“The state of Texas has been very pro-active by using the TABs buoys and all of the information they provide.  They have passed every test with flying colors.”

Walpert says the buoys are updated annually, with many receiving more sensors and advanced technology to improve their data reporting.

“The buoy system has already saved Texas taxpayers hundreds of thousands of dollars,” Walpert adds, “and they serve as a model for other states that are developing similar buoys to detect pollution and oil spills.”

When the world has a problem (or needs a new flower), Aggies Answer!

Gig ‘em

John Sharp



Sharp Solutions: April 2014 Newsletter

 Chancellor John Sharp from The Texas A&M University System

Growing Impact

The Texas A&M University System, Texas A&M University, the Health Science Center and other system agencies in the Bryan-College Station area created a $4.42 billion positive economic impact on the local area in 2013, an increase of almost $113 million from 2012 and about double that of a decade ago.
Included in that record economic impact:

  • Annualized average payroll of approximately $889 million for 21,073 employees, including students;
  • Student expenditures of $494 million for food, housing, clothing, recreation and more, from a record enrollment of 50,000-plus on the College Station campus; and
  • Visitor expenditures of an estimated $385 million from Texas A&M athletic events and other campus activities, with an average stay in the community of 2.5 days.

Partnerships with the local cities and county will likely grow those numbers, particularly the enhancement and expansion of Kyle Field.

The A&M System also continues to rank first in the state in research investment. Research totals for Fiscal Year 2013 exceed a record $820 million according to the National Science Foundation. That research often leads to patents and licenses with significant, far-reaching economic benefits not included in local economic estimates.

Texas A&M University also now ranks among the nation’s top fundraising institutions in higher education, public or private, having raised a record $740 million-plus within the past year, over $300 million more than any previous 12-month period. This includes gifts, private grants and contributions to The Association of Former Students, the Texas A&M Foundation, the George Bush Presidential Library Foundation and the 12th Man Foundation. This historic level of support is attributed to the university attracting record numbers of highly qualified students. The institution’s successful entry in the Southeastern Conference is also a factor, along with more Texas A&M graduates reaching career stages where they are able to make larger gifts to their alma mater.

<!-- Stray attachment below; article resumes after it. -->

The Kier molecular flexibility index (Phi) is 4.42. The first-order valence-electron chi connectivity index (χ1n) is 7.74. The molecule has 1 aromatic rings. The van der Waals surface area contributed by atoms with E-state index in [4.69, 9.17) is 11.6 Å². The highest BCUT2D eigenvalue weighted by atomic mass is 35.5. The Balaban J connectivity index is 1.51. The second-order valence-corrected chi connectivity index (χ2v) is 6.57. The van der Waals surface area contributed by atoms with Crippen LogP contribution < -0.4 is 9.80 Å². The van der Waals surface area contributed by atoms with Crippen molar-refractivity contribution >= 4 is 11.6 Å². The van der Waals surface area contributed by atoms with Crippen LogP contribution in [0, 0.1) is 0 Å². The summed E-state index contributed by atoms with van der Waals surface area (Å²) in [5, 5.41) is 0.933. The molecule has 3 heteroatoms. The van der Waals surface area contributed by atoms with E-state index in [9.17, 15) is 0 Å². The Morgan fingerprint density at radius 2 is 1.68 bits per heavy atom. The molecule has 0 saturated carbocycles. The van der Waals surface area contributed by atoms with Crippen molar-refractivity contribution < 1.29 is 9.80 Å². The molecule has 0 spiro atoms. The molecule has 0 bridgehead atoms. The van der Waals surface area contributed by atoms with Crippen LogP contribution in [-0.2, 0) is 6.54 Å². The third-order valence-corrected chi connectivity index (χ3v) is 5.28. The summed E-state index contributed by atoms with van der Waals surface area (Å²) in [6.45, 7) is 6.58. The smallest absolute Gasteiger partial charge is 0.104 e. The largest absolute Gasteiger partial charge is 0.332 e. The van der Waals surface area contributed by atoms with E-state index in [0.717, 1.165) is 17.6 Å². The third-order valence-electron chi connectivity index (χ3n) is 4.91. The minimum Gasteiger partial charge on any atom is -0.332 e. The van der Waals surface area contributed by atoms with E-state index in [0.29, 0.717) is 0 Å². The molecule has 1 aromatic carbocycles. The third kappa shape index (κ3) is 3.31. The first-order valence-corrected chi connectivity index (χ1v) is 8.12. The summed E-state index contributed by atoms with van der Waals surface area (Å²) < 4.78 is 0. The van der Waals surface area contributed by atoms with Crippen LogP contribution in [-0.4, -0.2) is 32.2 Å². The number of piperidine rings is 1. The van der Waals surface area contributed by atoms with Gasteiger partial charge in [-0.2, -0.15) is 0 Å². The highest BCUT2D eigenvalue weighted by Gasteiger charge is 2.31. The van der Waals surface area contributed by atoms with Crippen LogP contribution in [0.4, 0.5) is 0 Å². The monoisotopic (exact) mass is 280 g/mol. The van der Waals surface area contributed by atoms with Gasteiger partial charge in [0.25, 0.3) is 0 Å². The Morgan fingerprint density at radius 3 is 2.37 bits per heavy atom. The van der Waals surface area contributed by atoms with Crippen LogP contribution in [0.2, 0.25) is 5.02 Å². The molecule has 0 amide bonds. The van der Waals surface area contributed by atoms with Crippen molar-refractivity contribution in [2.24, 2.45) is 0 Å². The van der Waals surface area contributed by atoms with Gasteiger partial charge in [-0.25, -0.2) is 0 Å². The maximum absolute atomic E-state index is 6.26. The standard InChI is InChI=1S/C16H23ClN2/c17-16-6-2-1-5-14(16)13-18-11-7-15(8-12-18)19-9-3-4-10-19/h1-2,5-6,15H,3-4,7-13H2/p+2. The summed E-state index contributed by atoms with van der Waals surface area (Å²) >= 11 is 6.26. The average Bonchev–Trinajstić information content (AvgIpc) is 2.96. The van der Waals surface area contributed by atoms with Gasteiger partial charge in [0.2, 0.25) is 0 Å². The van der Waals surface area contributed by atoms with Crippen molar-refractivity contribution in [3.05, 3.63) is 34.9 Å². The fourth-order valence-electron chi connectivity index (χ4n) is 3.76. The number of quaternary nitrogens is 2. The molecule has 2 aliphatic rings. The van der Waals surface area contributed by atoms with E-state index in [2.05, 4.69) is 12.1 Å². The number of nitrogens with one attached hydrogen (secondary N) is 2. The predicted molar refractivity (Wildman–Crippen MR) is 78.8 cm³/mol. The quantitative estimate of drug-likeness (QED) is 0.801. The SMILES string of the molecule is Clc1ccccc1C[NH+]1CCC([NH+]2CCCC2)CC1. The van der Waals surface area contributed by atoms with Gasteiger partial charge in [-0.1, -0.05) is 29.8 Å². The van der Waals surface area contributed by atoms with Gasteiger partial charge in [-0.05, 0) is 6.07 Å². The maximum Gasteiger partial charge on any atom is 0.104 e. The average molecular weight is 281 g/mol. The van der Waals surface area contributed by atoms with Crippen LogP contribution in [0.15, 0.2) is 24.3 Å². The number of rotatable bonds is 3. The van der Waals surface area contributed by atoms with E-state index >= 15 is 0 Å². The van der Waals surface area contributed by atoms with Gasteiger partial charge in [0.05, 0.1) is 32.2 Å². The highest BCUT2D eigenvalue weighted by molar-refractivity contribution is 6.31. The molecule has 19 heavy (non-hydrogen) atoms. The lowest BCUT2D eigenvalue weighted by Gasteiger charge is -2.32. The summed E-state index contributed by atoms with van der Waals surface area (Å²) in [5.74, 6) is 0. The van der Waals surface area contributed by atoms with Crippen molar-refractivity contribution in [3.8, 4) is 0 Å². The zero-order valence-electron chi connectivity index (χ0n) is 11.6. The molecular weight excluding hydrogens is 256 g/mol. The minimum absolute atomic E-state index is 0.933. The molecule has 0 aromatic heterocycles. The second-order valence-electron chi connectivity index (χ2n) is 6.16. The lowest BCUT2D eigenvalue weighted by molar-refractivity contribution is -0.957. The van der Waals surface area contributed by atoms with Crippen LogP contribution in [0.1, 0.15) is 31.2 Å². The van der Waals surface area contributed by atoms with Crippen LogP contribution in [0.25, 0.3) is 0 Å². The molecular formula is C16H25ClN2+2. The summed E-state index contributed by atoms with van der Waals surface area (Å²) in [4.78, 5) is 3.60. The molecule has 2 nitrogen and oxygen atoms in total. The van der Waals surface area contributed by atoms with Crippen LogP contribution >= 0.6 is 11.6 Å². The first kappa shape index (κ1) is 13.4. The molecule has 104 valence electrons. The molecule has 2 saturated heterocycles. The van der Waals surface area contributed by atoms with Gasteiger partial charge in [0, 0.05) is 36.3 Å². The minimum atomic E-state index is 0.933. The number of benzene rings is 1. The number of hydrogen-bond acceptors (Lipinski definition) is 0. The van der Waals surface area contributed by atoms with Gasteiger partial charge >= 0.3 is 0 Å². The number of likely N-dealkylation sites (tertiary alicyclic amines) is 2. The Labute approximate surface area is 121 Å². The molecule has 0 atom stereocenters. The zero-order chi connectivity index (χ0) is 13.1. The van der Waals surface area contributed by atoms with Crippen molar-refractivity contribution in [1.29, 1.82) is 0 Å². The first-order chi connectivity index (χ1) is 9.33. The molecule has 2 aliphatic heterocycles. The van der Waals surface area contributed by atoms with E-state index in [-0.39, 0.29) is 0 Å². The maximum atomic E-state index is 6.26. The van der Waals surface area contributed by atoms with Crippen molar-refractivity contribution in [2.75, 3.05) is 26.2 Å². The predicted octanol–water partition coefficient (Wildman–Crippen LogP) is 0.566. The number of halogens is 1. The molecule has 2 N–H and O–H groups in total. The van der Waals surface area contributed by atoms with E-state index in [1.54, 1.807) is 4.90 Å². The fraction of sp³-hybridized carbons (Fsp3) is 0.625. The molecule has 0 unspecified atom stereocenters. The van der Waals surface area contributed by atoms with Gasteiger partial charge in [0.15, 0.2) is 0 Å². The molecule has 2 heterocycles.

This growing impact, in the local community, in research and in giving back to the next generation of learners, is a testament to the loyalty of our graduates and their respect for all that being an Aggie represents.
Gig ‘em!

Harnessing Big DataThe Texas A&M University System and IBM will leverage the power of big data analytics and high-performance computing for collaborative research dedicated to advances in agriculture, geosciences and engineering. This partnership brings together the best computer scientists and technology in the world to focus on practical solutions to global challenges, such as improving extraction of Earth-based energy resources, facilitating the smart energy grid, accelerating materials development, improving disease identification and tracking in animals and fostering better understanding and monitoring of our global food supplies.IBM will provide the Blue Gene/Q technology, Power and System X servers and General Parallel File Systems Storage Systems. A test of the Blue Gene/Q on campus found that it ran a material sciences problem that previously took weeks to solve in just minutes with much greater analytical depth.